Hugo Friedhofer's Boy on a Dolphin

One of Hugo Friedhofer’ best scores finally makes its return to CD in a newly expanded release from Intrada (albeit limited to 1500 copies, which ain’t enough for posterity). Boasting extra cues, the CD also presents the score in true stereo, which neither the Japanese CD nor the Decca and Varese LPs did.

Who was Hugo Friedhofer? One of many fine composers who enjoyed a busy career under the studio system – mostly at Fox – until production cutbacks basically dumped fine Oscar-winning/nominated composers into the unemployment lines, unless they found work in TV.

That’s more or less what happened to Friedhofer, and there’s something tragic in seeing a giant – former orchestrator to Erich Wolfgang Korngold, Oscar winner for scoring The Best Years of Our Lives (1946) – writing music for Voyage to the Bottom of the Sea (1964), when less than 10 years prior, he was among Fox’ A-list composers, writing music for some of the studio’s most mature if not high-profile CinemaScope productions.

Friedhofer’s move from works such as The Sun Also Rises (1957) to escapist juvenilia like Voyage improved a bit when he scored Roger Corman’s Von Richthofen and Brown (1971), but by then the style of writing sophisticated orchestral scores was already superceded with more rock and pop-oriented fodder. Friedhofer wrote just a handful of scores in the seventies – Paul Bartel’s Private Parts (1972) was his last credit – and very few of his scores were released on LP during his lifetime.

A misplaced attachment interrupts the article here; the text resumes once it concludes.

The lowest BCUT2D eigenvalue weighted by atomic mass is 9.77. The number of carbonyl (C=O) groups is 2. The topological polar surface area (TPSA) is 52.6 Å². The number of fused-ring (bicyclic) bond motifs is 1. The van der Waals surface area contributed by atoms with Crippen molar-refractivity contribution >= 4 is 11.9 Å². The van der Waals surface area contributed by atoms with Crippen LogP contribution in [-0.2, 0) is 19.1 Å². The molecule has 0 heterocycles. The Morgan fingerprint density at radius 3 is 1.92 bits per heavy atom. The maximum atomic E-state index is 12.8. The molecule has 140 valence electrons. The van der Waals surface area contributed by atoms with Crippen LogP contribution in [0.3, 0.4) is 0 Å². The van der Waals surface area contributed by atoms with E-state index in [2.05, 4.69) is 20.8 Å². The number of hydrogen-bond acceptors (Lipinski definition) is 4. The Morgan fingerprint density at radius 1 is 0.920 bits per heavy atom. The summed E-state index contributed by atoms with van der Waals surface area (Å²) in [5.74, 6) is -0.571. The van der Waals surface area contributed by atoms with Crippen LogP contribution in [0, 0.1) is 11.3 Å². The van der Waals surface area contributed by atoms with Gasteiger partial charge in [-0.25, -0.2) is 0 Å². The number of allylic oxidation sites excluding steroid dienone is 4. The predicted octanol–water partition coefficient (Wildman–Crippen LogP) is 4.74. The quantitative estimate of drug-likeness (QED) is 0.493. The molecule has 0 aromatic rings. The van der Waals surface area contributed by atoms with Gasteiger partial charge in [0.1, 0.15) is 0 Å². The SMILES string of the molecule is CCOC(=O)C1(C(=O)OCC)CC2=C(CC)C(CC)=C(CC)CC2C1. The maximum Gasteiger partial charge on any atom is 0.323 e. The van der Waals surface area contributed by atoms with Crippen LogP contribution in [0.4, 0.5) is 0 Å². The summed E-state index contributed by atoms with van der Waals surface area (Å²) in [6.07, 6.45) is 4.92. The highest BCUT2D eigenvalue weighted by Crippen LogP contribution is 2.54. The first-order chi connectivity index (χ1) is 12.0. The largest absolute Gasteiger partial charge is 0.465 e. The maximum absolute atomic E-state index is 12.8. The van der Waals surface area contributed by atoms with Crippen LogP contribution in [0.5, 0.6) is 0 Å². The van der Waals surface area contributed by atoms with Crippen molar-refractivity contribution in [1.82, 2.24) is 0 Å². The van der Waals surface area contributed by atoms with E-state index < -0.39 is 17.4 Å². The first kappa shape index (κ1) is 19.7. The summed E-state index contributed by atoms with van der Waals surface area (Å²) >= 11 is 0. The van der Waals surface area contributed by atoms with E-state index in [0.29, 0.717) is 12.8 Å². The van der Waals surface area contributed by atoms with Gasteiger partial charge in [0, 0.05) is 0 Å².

Boy on a Dolphin harkens back to the glossy escapist scores of the fifties, but it’s far more than mere themes and variations; it’s a sophisticated score largely derived from one theme, with absolutely stunning orchestrations. There’s a reasons fans of the movie keep bringing up the music in message boards; the title song (based on Takis Morakis’ “Tirafio Music”) is amazing, haunting, and lyrical, and the dramatic cues transcend a film designed to be Sophia Loren’s American film debut.

She’s a knockout, but some of that onscreen charisma comes from the music, and we’ve tried to explain the score’s power in another lengthy (overlong?) CD review.

Coming soon: a comparative film review of Boy on a Dolphin, plus another babe-in-the-water widescreen flick, John Sturge’s Underwater!


Visit’s Main Page HERE!
Technorati Tags: DVD Reviews


Copyright © mondomark